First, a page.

In this petition Norma Ortiz swore that "I have not commenced any other action or proceeding involving the same issues in any Court, Agency or Tribunal, to the best of my own personal knowledge." Such certification of non-forum shopping appears to be false because, as we have earlier observed, this petition involves essentially the same facts and issues as those raised by petitioners in their first petition as well as in their other pleadings. Petitioners are consequently guilty of forum shopping. Willful and deliberate forum shopping constitutes either direct or indirect contempt of court under SC Adm. Circular No. 04-94 dated 1 April 1994. It is also characterized as an act of malpractice and condemned as trifling with the courts and abusing their processes.[28] Supreme Court Circular No. 28-91 requires that a complaint or petition be dismissed upon a finding that the parties who filed the pleading committed forum shopping.

UPON THESE PREMISES, we DENY the petition. The resolution of the National Labor Relations Commission dated 28 April 1994 in NLRC-CA No. L-000576-92 dismissing the appeal is AFFIRMED. The NLRC is directed to immediately implement the execution of the decision of the Labor Arbiter of 22 May 1992. Costs against petitioners.
SO ORDERED.

Padilla, (Chairman), Vitug, Kapunan, and Hermisisima, Jr., JJ., concur.



[1] The caption should be 'Ma. Theresa Estavillo doing business under the name and style Zebra Security Agency and Allied Services and/or Norma Ortiz.'

[2] With business address at Benitez Apartment, Quezon St., Cauayan, Isabela.

[3] Private respondents claimed that they were employed for the following periods: (a) Lino dela Cruz, 2 July 1986 to 31 December 1989; (b) Leonardo Pascual, 5 January 1986 to 15 January 1990; (c) Joaquin Oliveros, 16 July 1985 to 16 May 1990; (d) Antonio Dollente, September 1986 to January 1990; (e) Edwin Clarin, 1 August 1985 to 1 August 1986; (f) Floro Gacayan, 16 May 1987 to 1 December 1990; and, (g) Pacifico Andres, July 1986 to Febuary 1989. Floro Gacayan was subsequently dropped as complainant.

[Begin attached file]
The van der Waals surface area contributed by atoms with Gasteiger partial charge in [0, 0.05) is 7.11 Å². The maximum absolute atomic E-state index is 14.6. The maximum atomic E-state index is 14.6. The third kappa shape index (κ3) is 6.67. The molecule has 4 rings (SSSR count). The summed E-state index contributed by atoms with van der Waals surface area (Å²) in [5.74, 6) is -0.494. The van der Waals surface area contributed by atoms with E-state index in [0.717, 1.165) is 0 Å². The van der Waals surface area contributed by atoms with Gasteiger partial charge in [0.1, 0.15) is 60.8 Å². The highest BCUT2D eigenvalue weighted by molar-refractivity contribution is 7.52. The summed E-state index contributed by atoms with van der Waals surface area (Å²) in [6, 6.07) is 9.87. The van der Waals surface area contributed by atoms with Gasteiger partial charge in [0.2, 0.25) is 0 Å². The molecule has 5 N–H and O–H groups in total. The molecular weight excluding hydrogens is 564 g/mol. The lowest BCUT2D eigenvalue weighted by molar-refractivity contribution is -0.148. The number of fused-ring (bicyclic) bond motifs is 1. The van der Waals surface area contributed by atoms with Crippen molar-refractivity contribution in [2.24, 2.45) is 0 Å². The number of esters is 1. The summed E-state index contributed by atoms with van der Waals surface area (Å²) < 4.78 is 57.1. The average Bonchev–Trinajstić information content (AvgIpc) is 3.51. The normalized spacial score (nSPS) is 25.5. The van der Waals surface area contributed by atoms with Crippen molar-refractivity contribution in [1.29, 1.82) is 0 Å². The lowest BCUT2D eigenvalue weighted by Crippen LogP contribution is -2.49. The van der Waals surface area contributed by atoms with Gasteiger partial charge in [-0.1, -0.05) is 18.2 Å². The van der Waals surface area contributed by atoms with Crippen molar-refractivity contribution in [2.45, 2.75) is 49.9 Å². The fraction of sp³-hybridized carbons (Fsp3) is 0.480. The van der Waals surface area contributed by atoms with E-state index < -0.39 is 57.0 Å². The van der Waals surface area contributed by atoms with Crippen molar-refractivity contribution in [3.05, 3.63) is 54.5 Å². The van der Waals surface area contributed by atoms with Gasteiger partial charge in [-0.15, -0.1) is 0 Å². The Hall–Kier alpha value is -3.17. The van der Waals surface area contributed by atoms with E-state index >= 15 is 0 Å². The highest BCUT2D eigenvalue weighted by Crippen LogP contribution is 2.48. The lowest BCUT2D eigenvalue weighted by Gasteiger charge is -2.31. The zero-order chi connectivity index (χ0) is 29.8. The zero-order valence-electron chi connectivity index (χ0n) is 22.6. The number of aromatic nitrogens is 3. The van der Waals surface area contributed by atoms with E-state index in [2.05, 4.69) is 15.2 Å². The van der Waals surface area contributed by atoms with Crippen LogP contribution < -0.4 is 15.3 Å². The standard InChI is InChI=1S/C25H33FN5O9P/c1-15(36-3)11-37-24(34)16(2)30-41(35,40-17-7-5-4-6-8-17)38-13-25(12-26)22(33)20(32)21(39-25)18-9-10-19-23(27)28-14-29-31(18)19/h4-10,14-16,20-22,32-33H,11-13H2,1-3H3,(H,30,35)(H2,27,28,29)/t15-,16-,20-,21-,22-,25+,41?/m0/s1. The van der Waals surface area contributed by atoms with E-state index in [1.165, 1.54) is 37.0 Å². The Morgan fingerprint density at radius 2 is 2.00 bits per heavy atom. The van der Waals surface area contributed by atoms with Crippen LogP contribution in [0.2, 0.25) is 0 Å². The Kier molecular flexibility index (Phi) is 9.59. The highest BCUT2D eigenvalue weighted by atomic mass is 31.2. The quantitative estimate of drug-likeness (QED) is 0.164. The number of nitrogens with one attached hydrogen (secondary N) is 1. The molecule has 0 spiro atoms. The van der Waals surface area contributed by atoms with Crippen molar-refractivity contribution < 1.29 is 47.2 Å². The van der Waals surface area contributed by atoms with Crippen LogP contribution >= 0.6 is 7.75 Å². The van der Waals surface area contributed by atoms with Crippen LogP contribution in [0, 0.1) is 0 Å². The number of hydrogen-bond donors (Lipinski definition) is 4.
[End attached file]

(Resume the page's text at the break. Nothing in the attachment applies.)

[4] Private respondents alleged that they were paid the following salaries: (a) Romeo Tamayo, P1,100.00; (b) Leonardo Pascual, P1,100.00; (c) Pacifico Andres, P1,400.00; (d) Edwin Clarin, P 900.00; (e) Joaquin Oliveros, P1,000.00; (f) Antonio Dollente, P1,200.00; and, (g) Lino dela Cruz, P1,100.00.

[5] Annex "E," Vol. I, Records, p. 185.

[6] Position Paper, 5 September 1991, p. 3; Rollo, p. 22.

[7] Ibid.

[8] Annex "B;" Rollo, pp. 25-44.

[9] Decision penned by Commissioner Rogelio I. Rayala, concurred in by Commissioners Lourdes C. Javier and Ireneo B. Bernardo.

[10] Record shows that Lino DELA CRUZ and Pacifico ANDRES also filed affidavits on 1 December 1992 and 2 February 1993 respectively, retracting their claims.

[11] G.R. Nos. 109161-67 entitled Ma. Theresa Estavillo doing business under the name and style Zebra Security Agency and Allied Services and/or Norma Ortiz.

[12] Per minute resolution of the Third Division dated 2 June 1993, Annex "2;" Rollo, p. 78.

[13] Record does not show that a writ of execution was in fact issued by the Labor Arbiter.

[14] Petitioner Norma Ortiz filed a complaint for perjury before the Prosecutors' Office of Isabela on 23 March 1993.

[15] RAB II Order, 11 February 1994, p. 1; Vol. I, Records, p. 328.

[16] Appeal, 10 March 1994, p.1; Rollo, p.382.

[17] Id., p.2; Rollo, p.385.

[18] Composed of Commissioners Lourdes C. Javier, Ireneo B. Bernardo and Joaquin A. Tanodra.

[19] Probably a typographical error because the resolution was actually promulgated on the 18th and not on the 15th of February 1993.

[20] Tan v. Nitafan, G.R. No. 76965, March 11, 1994, 231 SCRA 136.

[21] Ibid.

[22] Id., p.137, citing Ramos v. Intermediate Appellate Court, G.R. No. 72686, 8 March 1989, 171 SCRA 93.

[23] 103 Phil. 992, 999 (1958).

[24] Ma. Theresa Estavillo doing business under the name and style of 'Zebra Security Agency and Allied Services' v. National Labor Relations Commission (Third Division), Gregorio Calasan (Labor Arbiter), Pacifico Andres, Edwin Clarin, et. al.

[25] 'Zebra Security Agency and Allied Services' and/or Norma G. Ortiz, Ma. Theresa Estavillo v. National Labor Relations Commission, Gregorio Calasan (Labor Arbiter), Lino R. dela Cruz, Leonardo Pascual, et.al.

[26] See Note 20.

[27] Gabuya v. Layug, G.R. No. 104846, 23 November 1995, 250 SCRA 218.

[28] Chemphil Export & Import Corporation vs. Court of Appeals, G.R. Nos. 112438-39, 12 December 1995, 251 SCRA 257.